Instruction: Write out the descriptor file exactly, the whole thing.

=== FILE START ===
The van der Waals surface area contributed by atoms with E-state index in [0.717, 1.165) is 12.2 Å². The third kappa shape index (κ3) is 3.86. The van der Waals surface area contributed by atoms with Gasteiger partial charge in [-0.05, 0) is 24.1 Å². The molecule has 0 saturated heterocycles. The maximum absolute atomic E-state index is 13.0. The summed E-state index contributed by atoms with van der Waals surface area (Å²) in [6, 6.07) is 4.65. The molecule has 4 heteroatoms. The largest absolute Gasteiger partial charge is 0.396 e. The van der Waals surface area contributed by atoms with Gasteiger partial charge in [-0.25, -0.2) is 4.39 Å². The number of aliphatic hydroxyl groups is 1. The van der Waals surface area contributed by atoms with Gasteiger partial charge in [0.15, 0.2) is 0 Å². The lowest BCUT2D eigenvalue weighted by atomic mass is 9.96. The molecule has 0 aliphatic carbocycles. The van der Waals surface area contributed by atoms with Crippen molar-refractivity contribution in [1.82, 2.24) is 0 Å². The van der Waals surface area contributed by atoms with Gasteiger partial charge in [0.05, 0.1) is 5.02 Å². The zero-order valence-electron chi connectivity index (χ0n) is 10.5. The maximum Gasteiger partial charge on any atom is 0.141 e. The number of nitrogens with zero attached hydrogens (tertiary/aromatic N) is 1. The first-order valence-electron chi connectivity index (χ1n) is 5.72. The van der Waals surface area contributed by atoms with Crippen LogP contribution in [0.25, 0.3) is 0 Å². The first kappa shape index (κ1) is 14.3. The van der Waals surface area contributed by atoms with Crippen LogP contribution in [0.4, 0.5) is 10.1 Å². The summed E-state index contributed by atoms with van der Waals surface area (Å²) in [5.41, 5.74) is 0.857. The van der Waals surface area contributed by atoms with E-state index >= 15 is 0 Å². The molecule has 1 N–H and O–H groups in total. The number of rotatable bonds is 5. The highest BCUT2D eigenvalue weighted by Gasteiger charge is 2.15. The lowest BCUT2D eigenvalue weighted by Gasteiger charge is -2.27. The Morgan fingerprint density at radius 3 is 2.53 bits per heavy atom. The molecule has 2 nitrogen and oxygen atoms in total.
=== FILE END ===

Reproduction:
The van der Waals surface area contributed by atoms with E-state index in [0.717, 1.165) is 12.2 Å². The third kappa shape index (κ3) is 3.86. The van der Waals surface area contributed by atoms with Gasteiger partial charge in [-0.05, 0) is 24.1 Å². The molecule has 0 saturated heterocycles. The maximum absolute atomic E-state index is 13.0. The summed E-state index contributed by atoms with van der Waals surface area (Å²) in [6, 6.07) is 4.65. The molecule has 4 heteroatoms. The largest absolute Gasteiger partial charge is 0.396 e. The van der Waals surface area contributed by atoms with Gasteiger partial charge in [-0.25, -0.2) is 4.39 Å². The number of aliphatic hydroxyl groups is 1. The van der Waals surface area contributed by atoms with Gasteiger partial charge in [0.15, 0.2) is 0 Å². The lowest BCUT2D eigenvalue weighted by atomic mass is 9.96. The molecule has 0 aliphatic carbocycles. The van der Waals surface area contributed by atoms with Crippen molar-refractivity contribution in [1.82, 2.24) is 0 Å². The van der Waals surface area contributed by atoms with Gasteiger partial charge in [0.05, 0.1) is 5.02 Å². The zero-order valence-electron chi connectivity index (χ0n) is 10.5. The maximum Gasteiger partial charge on any atom is 0.141 e. The number of nitrogens with zero attached hydrogens (tertiary/aromatic N) is 1. The first-order valence-electron chi connectivity index (χ1n) is 5.72. The van der Waals surface area contributed by atoms with Crippen LogP contribution in [0.25, 0.3) is 0 Å². The first kappa shape index (κ1) is 14.3. The van der Waals surface area contributed by atoms with Crippen LogP contribution in [0.4, 0.5) is 10.1 Å². The summed E-state index contributed by atoms with van der Waals surface area (Å²) in [5.41, 5.74) is 0.857. The van der Waals surface area contributed by atoms with E-state index >= 15 is 0 Å². The molecule has 1 N–H and O–H groups in total. The number of rotatable bonds is 5. The highest BCUT2D eigenvalue weighted by Gasteiger charge is 2.15. The lowest BCUT2D eigenvalue weighted by Gasteiger charge is -2.27. The Morgan fingerprint density at radius 3 is 2.53 bits per heavy atom. The molecule has 2 nitrogen and oxygen atoms in total.